Judas Thaddäus is the patron saint of this church and was one of the twelve apostles. Construction of the church began in 1673 but it was completed in 1774. The church survived the earthquake that had taken place in the previous years up to a very large earthquake in 1970 without much damage. During the earthquake in 1970, a violent quake led to extensive destruction.
This elegant but probably the most expensive district of Lima, with its panoramic views over the pacific ocean and the beautifully landscaped gardens in the district core, its exclusive shops and fine restaurants, is besieged especially by the tourists.
Miraflores among a few other neighborhoods (such as Surco, La Molina and San Isidro), one of the wealthiest and most expensive neighborhoods in Lima. Picturesque gardens, plazas overlooking the ocean and many well-known restaurants and shops make Miraflores an attractive destination for locals and a safe haven for tourists. The many bars and clubs offer a good mix of music, from South American rhythms to the chart hits from the Western Metroplen – here everyone gets their money’s worth. Although Miraflores is located outside of the city center, Miraflores offers numerous attractions and seems more like a separate city than a suburb or suburb of the Lima region. The area is very clean and safe; There is even a police station, which is exclusively concerned with the needs of tourists.
If you prefer quiet, you can relax on the beach below Miraflores. The beaches along the Costa Verde (the green coast) are also a well-known and popular surfers’ paradise from all over the world. Prepare for world championships in surfing. Through the Parque Kennedy you can reach the city center of Miraflores. Here you will find a colorful selection of cafes and shops of all kinds. Since the image of Miraflores has changed through the construction of an underground car park and the introduction of pedestrian zones on the european model, you can now go for a leisurely stroll through the small side streets. The many parks and gardens invite you to linger in the afternoon. At the edge of Kennedy Park you will find the Virgen Milagrosa church, with its attractive architecture and history, and next to it is the county seat.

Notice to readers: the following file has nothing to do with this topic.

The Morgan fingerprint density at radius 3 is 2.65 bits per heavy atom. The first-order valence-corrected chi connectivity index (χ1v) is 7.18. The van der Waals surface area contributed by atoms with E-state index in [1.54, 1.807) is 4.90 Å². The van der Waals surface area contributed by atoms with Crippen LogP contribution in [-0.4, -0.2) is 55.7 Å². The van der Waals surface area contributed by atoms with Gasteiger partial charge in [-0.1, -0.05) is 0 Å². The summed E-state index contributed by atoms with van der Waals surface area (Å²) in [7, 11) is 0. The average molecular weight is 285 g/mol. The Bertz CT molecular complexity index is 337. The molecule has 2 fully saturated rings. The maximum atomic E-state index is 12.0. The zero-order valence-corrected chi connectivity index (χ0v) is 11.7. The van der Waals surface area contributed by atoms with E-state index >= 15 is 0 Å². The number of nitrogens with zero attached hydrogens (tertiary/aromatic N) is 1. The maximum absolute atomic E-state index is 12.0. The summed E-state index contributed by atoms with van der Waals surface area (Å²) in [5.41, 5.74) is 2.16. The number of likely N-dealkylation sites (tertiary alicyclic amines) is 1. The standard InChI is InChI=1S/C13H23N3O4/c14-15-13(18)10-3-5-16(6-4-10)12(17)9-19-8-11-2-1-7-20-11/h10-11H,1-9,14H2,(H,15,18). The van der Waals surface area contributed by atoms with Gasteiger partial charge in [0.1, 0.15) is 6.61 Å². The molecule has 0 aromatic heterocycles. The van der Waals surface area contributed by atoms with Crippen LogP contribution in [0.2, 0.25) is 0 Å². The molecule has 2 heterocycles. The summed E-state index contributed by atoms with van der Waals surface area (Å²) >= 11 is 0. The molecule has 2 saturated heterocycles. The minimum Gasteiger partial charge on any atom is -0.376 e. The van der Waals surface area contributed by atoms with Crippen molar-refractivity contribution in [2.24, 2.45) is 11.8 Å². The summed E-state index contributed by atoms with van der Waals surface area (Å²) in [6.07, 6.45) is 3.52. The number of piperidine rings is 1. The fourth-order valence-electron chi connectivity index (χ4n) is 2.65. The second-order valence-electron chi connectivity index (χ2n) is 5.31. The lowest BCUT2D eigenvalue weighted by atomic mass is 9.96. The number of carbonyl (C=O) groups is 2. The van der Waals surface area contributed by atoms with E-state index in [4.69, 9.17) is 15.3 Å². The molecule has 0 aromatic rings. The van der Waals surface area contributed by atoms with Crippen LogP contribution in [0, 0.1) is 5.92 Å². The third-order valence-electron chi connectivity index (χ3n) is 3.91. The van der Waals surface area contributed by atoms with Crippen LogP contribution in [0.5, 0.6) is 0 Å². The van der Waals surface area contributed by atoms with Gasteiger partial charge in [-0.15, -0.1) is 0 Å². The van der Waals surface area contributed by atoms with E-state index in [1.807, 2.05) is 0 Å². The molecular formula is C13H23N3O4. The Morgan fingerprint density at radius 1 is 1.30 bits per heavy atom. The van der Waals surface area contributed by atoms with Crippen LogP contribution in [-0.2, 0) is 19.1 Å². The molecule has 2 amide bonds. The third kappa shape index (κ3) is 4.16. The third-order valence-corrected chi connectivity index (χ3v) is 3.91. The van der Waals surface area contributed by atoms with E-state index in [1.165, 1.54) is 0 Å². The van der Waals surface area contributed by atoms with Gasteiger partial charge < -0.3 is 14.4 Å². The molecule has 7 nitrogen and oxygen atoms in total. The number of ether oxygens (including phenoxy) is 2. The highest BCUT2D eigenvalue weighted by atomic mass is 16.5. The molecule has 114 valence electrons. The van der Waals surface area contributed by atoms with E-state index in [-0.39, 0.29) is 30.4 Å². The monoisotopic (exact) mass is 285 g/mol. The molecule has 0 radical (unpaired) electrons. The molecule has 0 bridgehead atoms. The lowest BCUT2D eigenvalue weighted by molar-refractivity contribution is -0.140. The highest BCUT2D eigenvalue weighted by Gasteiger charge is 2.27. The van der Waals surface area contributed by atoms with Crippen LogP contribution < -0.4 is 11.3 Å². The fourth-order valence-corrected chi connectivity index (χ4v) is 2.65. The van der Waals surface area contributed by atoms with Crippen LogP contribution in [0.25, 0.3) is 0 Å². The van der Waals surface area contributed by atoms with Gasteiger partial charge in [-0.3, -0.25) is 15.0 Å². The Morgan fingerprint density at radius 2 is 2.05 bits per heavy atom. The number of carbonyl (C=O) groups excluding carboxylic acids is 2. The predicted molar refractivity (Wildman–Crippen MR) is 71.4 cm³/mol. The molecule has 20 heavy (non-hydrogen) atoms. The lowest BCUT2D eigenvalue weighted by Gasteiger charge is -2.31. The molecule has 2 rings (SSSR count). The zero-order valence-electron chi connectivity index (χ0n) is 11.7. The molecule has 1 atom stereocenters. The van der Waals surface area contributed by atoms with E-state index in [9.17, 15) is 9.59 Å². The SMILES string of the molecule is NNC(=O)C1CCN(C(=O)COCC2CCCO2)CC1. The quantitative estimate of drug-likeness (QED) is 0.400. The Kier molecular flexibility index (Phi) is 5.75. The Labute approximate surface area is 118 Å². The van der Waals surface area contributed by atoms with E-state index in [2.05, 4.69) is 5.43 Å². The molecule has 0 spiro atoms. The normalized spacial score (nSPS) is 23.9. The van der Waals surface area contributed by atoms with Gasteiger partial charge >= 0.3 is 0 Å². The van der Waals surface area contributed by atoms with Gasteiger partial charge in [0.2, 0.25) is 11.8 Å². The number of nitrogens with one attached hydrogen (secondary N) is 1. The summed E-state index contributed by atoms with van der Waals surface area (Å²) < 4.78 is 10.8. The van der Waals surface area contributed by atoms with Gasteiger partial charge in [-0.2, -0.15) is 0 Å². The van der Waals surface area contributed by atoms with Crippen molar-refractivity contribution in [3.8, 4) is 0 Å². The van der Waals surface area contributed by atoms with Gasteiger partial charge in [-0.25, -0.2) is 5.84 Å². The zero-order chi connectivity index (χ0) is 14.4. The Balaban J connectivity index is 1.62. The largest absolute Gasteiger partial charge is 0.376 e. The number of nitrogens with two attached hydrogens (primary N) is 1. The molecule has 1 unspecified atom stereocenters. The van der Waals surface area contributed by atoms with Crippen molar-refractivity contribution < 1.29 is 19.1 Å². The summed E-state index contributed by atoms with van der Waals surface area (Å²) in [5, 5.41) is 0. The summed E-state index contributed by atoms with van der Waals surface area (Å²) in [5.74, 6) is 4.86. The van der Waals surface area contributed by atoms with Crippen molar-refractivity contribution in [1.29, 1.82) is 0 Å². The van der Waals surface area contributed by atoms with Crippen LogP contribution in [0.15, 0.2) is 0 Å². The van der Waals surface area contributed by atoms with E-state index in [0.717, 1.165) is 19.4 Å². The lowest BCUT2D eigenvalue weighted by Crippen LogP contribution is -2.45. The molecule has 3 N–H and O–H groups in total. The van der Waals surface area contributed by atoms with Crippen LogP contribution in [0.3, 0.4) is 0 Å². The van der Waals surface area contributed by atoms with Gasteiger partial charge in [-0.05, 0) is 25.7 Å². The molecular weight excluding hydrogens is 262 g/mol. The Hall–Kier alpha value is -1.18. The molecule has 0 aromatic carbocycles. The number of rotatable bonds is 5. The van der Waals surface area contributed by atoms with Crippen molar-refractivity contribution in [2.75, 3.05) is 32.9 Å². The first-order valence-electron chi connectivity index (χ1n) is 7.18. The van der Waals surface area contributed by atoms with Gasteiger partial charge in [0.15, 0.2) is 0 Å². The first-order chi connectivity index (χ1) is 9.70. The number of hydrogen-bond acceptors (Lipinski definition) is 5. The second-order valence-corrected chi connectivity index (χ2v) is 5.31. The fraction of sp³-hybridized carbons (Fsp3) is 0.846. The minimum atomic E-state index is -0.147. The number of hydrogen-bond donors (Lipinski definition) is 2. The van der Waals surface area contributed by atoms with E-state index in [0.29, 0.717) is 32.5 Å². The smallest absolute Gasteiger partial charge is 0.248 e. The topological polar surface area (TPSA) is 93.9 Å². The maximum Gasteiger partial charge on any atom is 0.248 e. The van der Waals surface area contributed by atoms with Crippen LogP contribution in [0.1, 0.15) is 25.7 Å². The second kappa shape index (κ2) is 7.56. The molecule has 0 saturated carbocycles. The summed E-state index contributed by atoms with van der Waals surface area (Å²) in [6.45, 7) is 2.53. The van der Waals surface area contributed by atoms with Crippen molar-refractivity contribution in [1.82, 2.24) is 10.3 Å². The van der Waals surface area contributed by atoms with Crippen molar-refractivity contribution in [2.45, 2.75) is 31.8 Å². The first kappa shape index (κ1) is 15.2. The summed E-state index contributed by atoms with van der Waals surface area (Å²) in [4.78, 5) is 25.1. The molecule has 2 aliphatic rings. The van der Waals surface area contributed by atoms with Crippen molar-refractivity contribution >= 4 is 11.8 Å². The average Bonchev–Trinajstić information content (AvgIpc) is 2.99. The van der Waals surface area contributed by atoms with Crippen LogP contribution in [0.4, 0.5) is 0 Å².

Another very interesting destination is the Huaca Pucllana. A centuries-old temple complex, elaborately constructed from adobe air-dried mudbricks during the inca period. The extensive temple complex offers an interesting half-day to the archeology enthusiasts, showing you a part of the history of Lima. Guided tours of the temple complex are also available in english. You will learn more about the pre-columbian history that once dominated Lima.
The shopping center overlooking the pacific ocean
The modern shopping center Larcomar above the bypass on the Costa Verde (the green coast) invites you to a shopping tour in one of 160 shops and also leisurely stays with a café or a longdrink. The architecturally innovative building has received several awards. The center was built on a cliff just above the ocean. In recent years, a lot has been put into the renovations of the plant. Enjoy a fascinating combination of panoramic views of the pacific ocean and elegant shops. Or let yourself be pampered in one of the more exclusive restaurants with sea views. The ambiance is rather exclusive and posh for Peruvian standards, and reflects the affluent atmosphere of Miraflores. The shopping center also houses a cinema, a theater, a gallery and an area with a bowling alley and an arcade.
- Transfer Airport - Hotel - Airport (Private).
- 1 night accommodation + breakfast.
- Excursion mentioned in the program in shared service.
- Tourist income tickets.
- Professional Bilingual Guide (Spanish - English).
- Assistance throughout the trip.
- Airfaires and taxes of the same ones.
- National and international exit taxes.
- Feeding not mentioned in the program.
- Expenses not specified in the program.
- Personal costs.